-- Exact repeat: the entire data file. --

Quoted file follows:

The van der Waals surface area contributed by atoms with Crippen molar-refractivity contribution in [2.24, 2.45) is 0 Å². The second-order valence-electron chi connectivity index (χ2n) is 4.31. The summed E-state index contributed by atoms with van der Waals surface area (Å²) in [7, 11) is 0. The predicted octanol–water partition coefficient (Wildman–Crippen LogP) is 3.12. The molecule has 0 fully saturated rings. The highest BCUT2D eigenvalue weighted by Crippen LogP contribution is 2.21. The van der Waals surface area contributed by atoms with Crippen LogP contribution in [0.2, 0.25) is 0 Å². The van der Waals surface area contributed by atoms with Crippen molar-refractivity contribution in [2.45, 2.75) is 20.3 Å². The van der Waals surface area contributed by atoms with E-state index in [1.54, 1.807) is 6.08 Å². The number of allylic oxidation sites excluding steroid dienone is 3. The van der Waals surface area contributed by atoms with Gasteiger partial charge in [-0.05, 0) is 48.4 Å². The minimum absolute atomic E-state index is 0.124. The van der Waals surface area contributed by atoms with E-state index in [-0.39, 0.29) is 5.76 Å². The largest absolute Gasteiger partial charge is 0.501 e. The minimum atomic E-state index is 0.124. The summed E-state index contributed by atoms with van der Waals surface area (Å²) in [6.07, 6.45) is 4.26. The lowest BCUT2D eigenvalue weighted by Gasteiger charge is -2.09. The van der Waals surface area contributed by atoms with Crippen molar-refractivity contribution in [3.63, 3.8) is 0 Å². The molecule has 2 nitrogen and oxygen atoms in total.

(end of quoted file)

The van der Waals surface area contributed by atoms with Crippen molar-refractivity contribution in [2.24, 2.45) is 0 Å². The second-order valence-electron chi connectivity index (χ2n) is 4.31. The summed E-state index contributed by atoms with van der Waals surface area (Å²) in [7, 11) is 0. The predicted octanol–water partition coefficient (Wildman–Crippen LogP) is 3.12. The molecule has 0 fully saturated rings. The highest BCUT2D eigenvalue weighted by Crippen LogP contribution is 2.21. The van der Waals surface area contributed by atoms with Crippen LogP contribution in [0.2, 0.25) is 0 Å². The van der Waals surface area contributed by atoms with Crippen molar-refractivity contribution in [2.45, 2.75) is 20.3 Å². The van der Waals surface area contributed by atoms with E-state index in [1.54, 1.807) is 6.08 Å². The number of allylic oxidation sites excluding steroid dienone is 3. The van der Waals surface area contributed by atoms with Gasteiger partial charge in [-0.05, 0) is 48.4 Å². The minimum absolute atomic E-state index is 0.124. The van der Waals surface area contributed by atoms with E-state index in [-0.39, 0.29) is 5.76 Å². The largest absolute Gasteiger partial charge is 0.501 e. The minimum atomic E-state index is 0.124. The summed E-state index contributed by atoms with van der Waals surface area (Å²) in [6.07, 6.45) is 4.26. The lowest BCUT2D eigenvalue weighted by Gasteiger charge is -2.09. The van der Waals surface area contributed by atoms with Crippen molar-refractivity contribution in [3.63, 3.8) is 0 Å². The molecule has 2 nitrogen and oxygen atoms in total.